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Revolutionary invention transforms seawater into hydrogen fuel

Published Jun 1st, 2023 2:12PM EDT
Image: MARIMA/Adobe

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Believe it or not, seawater makes an excellent base for fuel. That’s because seawater contains a cocktail of elements like hydrogen, oxygen, sodium, and others, all of which are essential for life on Earth to thrive. The fuel part here comes from the hydrogen found in seawater. Unfortunately, pulling the hydrogen gas from the rest of the elements has been quite a challenge, at least until now.

According to a new paper published in the journal Joule, researchers with the Department of Energy’s SLAC National Accelerator Laboratory, Stanford University, the University of Oregon, and Manchester Metropolitan University have created a device that can safely pull hydrogen from seawater, allowing the researchers to make hydrogen fuel.

The device makes what equates to seawater fuel by injecting seawater into a funnel system that drives it through a double-membrane filtration system. This system also uses electricity to successfully pull the hydrogen from the seawater, effectively separating it from the other elements found in our oceans. The results of this new study show that it could help advance new efforts to produce low-carbon fuels.

seawater fuel systemImage source: Nina Fujikawa/SLAC National Accelerator Laboratory

The big win here was that the system didn’t create a bunch of harmful byproducts, which is something they’ve seen in other systems. Most of the current water-to-hydrogen systems use a single-layer membrane. However, this time the researchers brought two layers together, and it showed a better way to control the way that ions in seawater moved within the experiment, which made it more effective.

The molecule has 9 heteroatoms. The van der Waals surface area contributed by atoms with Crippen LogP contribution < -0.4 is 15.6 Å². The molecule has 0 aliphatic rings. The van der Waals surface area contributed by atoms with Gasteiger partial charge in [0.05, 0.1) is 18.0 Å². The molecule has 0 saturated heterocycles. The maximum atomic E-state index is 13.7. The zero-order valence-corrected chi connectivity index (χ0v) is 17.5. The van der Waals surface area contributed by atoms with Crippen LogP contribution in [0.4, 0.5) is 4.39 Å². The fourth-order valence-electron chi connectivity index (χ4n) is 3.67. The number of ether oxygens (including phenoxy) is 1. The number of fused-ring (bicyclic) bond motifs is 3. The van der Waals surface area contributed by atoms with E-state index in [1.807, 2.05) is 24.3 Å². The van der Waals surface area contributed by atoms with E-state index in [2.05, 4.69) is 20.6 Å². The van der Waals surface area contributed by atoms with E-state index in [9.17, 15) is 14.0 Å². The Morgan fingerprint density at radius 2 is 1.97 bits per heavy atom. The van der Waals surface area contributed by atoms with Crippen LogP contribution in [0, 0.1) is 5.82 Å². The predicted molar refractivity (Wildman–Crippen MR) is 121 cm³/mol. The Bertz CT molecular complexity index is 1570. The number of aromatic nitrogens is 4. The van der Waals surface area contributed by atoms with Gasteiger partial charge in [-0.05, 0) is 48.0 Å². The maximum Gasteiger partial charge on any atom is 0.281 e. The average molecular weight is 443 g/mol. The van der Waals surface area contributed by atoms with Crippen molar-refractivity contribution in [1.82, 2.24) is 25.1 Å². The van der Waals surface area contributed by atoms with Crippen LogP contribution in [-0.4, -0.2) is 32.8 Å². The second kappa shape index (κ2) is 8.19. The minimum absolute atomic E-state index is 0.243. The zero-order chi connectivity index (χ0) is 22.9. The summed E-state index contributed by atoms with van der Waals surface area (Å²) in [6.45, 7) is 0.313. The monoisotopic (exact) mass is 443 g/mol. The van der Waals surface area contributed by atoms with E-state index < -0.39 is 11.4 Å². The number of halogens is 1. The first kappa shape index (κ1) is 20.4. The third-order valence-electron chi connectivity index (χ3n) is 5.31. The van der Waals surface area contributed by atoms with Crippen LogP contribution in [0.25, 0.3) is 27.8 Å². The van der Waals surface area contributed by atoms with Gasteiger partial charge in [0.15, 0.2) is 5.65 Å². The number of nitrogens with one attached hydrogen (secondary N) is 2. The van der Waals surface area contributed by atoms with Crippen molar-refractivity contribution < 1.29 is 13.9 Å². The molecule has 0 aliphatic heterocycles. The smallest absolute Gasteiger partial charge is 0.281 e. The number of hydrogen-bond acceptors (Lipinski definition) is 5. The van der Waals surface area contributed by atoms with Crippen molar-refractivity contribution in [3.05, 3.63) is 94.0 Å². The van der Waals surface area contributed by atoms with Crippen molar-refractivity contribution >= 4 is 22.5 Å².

Being able to create hydrogen fuel using seawater would prove useful because it is a low-carbon fuel, which is currently used to run fuel-cell electric vehicles, and even works as a long-duration storage option for energy grids. Previous attempts to make hydrogen gas require fresh or desalinated water, and while we’ve seen successful water desalination systems, it’s much more expensive and energy intensive.

That’s because purifying the water before you use it requires expensive systems, as well as energy and even added complexity to the device, whereas a device that can use seawater to create hydrogen fuel wouldn’t require those extra parts.

Josh Hawkins has been writing for over a decade, covering science, gaming, and tech culture. He also is a top-rated product reviewer with experience in extensively researched product comparisons, headphones, and gaming devices.

Whenever he isn’t busy writing about tech or gadgets, he can usually be found enjoying a new world in a video game, or tinkering with something on his computer.